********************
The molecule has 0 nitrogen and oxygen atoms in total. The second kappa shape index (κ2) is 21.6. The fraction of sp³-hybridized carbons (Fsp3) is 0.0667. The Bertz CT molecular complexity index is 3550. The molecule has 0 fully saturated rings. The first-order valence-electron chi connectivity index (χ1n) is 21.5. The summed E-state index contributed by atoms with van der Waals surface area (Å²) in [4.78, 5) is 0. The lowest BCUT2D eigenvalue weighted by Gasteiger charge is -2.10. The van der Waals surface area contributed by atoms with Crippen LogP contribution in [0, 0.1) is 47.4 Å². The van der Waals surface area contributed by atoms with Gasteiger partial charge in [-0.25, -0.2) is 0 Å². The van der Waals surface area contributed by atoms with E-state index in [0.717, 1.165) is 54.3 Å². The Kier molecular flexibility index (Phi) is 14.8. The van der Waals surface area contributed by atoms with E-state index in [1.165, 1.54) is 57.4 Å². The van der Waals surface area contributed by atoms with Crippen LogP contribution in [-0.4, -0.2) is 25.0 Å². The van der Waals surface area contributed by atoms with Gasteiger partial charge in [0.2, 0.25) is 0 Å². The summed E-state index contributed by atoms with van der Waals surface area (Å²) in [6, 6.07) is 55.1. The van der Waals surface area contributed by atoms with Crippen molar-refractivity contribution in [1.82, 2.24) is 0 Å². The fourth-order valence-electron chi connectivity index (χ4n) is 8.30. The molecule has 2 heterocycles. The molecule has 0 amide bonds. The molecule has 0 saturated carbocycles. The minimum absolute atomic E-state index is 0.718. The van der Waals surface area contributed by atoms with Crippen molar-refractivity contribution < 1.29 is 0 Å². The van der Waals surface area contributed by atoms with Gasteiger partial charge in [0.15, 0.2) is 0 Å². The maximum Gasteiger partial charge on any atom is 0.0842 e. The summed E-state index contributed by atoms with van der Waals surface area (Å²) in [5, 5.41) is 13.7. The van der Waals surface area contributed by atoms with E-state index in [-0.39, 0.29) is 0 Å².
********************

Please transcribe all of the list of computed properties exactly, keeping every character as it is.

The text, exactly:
The molecule has 0 nitrogen and oxygen atoms in total. The second kappa shape index (κ2) is 21.6. The fraction of sp³-hybridized carbons (Fsp3) is 0.0667. The Bertz CT molecular complexity index is 3550. The molecule has 0 fully saturated rings. The first-order valence-electron chi connectivity index (χ1n) is 21.5. The summed E-state index contributed by atoms with van der Waals surface area (Å²) in [4.78, 5) is 0. The lowest BCUT2D eigenvalue weighted by Gasteiger charge is -2.10. The van der Waals surface area contributed by atoms with Crippen LogP contribution in [0, 0.1) is 47.4 Å². The van der Waals surface area contributed by atoms with Gasteiger partial charge in [-0.25, -0.2) is 0 Å². The van der Waals surface area contributed by atoms with E-state index in [0.717, 1.165) is 54.3 Å². The Kier molecular flexibility index (Phi) is 14.8. The van der Waals surface area contributed by atoms with E-state index in [1.165, 1.54) is 57.4 Å². The van der Waals surface area contributed by atoms with Crippen LogP contribution in [-0.4, -0.2) is 25.0 Å². The van der Waals surface area contributed by atoms with Gasteiger partial charge in [0.2, 0.25) is 0 Å². The summed E-state index contributed by atoms with van der Waals surface area (Å²) in [6, 6.07) is 55.1. The van der Waals surface area contributed by atoms with Crippen molar-refractivity contribution in [1.82, 2.24) is 0 Å². The fourth-order valence-electron chi connectivity index (χ4n) is 8.30. The molecule has 2 heterocycles. The molecule has 0 amide bonds. The molecule has 0 saturated carbocycles. The minimum absolute atomic E-state index is 0.718. The van der Waals surface area contributed by atoms with Crippen molar-refractivity contribution < 1.29 is 0 Å². The van der Waals surface area contributed by atoms with Gasteiger partial charge in [0.15, 0.2) is 0 Å². The maximum Gasteiger partial charge on any atom is 0.0842 e. The summed E-state index contributed by atoms with van der Waals surface area (Å²) in [5, 5.41) is 13.7. The van der Waals surface area contributed by atoms with E-state index in [-0.39, 0.29) is 0 Å².